Either JPEG for standard images or PNG for images that manage transparency. But these formats are a bit outdated: JPEG is from 1991 and PNG is from 1996.
Generally, when you want to put images on your website, you use the classic formats.
Technology is evolving, and image formats are focused on new web image formats. To optimize a website for speed, prefer to use next-gen image formats like WebP.
In this article, we are going to Understanding the “Serve Images in Next-Gen Formats” concept & its importance for Performance.
What are Next-gen Image Formats?
These are image formats that have superior compression and quality characteristics compared to PNG or JPEG formats. Specifically, these are formats such as JPEG 2000, JPEG XR, and WebP. With these formats, in addition, images are downloaded faster and less mobile data is consumed.
Of these three ‘next generation’ formats for websites, the WebP format is the most suitable for its compatibility and because it offers better compression with less loss of quality.
For its part, the JPEG 2000 format is currently much more limited, being incompatible with all browsers except Safari.
And in the case of the JPEG XR image format, it is currently only supported by Internet Explorer and Edge.
It is clear that still ‘images with next generation formats’ are not being implemented on websites due to the lack of incompatibility in all browsers. Of course, if we have a website where we know that most of our traffic uses the Google Chrome browser, it may still be interesting to start using the WebP format to improve the loading speed of our site.
If a user comes to our website with a Firefox browser, only the image would not be displayed.
It is also true that there are many other factors that we can improve before changing the format of the images to increase the loading speed of our website. The decision will always depend on the specific website and whether or not it is convenient for us to have browsers where our images are not seen.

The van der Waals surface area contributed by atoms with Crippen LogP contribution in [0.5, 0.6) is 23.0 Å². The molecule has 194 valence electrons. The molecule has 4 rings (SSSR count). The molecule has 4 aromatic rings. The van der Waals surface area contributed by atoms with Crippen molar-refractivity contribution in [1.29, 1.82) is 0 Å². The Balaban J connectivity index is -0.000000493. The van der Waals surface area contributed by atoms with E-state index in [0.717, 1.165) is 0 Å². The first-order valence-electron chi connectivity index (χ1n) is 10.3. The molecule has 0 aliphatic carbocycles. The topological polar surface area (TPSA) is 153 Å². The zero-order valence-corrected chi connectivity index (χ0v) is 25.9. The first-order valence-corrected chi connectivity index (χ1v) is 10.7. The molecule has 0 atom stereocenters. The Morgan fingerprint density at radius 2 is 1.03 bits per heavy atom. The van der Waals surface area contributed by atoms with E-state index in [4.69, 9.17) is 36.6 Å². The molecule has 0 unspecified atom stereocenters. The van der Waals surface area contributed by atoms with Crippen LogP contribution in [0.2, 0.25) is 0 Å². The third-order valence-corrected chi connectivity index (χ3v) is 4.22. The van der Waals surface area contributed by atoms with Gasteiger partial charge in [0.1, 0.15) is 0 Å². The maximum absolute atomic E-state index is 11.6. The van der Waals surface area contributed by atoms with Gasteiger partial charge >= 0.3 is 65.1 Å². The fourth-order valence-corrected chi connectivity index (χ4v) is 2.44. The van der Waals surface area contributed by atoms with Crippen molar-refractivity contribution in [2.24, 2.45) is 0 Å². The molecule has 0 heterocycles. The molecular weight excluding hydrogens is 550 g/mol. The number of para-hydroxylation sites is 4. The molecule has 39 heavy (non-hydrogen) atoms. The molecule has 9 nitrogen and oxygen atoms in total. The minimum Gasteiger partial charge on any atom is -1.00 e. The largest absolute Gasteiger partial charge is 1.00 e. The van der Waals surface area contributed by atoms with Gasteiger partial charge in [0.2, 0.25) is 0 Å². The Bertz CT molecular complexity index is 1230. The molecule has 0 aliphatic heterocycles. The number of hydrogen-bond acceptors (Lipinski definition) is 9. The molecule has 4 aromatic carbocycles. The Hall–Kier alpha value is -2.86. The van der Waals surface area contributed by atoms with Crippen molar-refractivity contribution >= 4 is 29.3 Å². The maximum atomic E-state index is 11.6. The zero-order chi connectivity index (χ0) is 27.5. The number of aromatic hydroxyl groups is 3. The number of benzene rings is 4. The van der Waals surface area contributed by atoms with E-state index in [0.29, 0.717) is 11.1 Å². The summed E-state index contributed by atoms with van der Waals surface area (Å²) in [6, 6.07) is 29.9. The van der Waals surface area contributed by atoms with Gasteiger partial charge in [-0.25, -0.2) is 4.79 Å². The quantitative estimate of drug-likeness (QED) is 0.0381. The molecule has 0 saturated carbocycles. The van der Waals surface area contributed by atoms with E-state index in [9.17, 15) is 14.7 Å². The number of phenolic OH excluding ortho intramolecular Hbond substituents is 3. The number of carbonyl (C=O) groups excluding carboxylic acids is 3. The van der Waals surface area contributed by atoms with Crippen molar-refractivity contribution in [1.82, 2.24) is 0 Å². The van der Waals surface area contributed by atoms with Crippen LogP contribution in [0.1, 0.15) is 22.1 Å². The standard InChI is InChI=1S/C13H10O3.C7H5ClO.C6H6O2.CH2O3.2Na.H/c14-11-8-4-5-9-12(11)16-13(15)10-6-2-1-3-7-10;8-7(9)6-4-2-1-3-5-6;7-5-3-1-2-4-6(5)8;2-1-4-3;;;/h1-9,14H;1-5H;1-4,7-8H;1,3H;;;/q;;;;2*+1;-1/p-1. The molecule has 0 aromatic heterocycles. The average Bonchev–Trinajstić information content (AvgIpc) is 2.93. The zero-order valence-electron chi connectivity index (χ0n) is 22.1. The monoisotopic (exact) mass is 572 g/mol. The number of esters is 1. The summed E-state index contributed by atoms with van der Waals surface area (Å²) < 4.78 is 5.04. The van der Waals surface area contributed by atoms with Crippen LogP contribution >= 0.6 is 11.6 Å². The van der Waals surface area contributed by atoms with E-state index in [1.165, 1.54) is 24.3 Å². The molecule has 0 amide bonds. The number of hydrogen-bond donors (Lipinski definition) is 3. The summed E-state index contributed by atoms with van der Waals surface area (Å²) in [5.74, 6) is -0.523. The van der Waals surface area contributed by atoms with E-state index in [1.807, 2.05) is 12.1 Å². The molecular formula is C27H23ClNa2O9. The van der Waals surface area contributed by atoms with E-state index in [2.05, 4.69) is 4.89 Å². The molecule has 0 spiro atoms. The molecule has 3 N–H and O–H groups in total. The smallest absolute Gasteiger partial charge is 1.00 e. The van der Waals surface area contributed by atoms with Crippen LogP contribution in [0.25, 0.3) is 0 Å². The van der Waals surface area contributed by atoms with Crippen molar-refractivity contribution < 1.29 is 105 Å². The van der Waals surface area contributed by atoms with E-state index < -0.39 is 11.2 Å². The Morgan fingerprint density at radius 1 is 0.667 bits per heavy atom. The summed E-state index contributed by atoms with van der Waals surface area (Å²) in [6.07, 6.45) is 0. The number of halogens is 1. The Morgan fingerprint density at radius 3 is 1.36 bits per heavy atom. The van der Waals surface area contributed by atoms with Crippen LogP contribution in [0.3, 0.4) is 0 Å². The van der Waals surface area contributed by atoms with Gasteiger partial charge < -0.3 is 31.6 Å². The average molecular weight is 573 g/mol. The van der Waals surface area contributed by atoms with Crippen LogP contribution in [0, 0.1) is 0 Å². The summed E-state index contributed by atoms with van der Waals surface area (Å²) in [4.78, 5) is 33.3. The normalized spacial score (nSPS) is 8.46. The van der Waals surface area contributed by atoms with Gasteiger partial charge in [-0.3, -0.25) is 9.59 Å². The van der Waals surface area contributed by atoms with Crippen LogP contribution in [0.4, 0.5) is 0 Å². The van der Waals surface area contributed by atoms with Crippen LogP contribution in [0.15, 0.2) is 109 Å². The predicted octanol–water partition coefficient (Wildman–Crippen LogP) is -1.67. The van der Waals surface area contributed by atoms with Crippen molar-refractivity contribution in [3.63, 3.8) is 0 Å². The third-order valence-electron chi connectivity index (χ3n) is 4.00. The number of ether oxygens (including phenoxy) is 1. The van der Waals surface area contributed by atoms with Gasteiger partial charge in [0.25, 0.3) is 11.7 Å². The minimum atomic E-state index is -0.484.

Next-generation Image Formats
- Created by the Joint Photographic Experts Group committee.
- Supports alpha (transparency), RGB / CMYK, 32-bit color space, lossy or lossless.
- Its average compression gain is 10% compared to the original image.
- Created by Microsoft.
- Supports alpha, RGB / CMYK, lossless, progressive decoding, 32-bit color space.
- Its average compression gain is 15% compared to the original image.
- Created by Google
- Supports alpha, lossless.
- Its average compression gain is 40% compared to the original image.
Next-gen Image Formats’ Importance for Performance
Search engines like Google prefer sites that load quickly. In other words, the faster your site load time, the more likely it is to rank ahead of your competitors in search results.
Also keep in mind that images make up a large part of the weight of a web page, roughly 65%. And with WordPress 5.8, you’ll be able to use the WebP image format the same way as JPEG, PNG, and GIF formats. Now WordPress supports WebP image formats.
Also according to Google’s Core Web Vitals update, Google prefers to serve WebP Image Formats.
That is why it is interesting to see these new image formats: because they are designed for today’s web.
They allow greater compression of images and thus improve the loading time of websites.
Also, keep in mind that the faster the web page loads, the better the user experience.
It is estimated that sites that take more than 3 seconds to load lose almost half of their users.
The advantages of these new image formats are, therefore:
- Better positioning
- Improve user experience
- More efficient website.
All websites are not the same so if a site desperately needs something, that does not mean that yours needs it.
Eventually, the WebP image format will be available and I think that this will be the right time to jump into these Next-gen image formats.
Hopefully, this article is useful and can help you in understanding the next-gen Image Formats concept and its importance for Performance.
If you have any question or suggestion, don’t hesitate to share your thoughts in the comment box!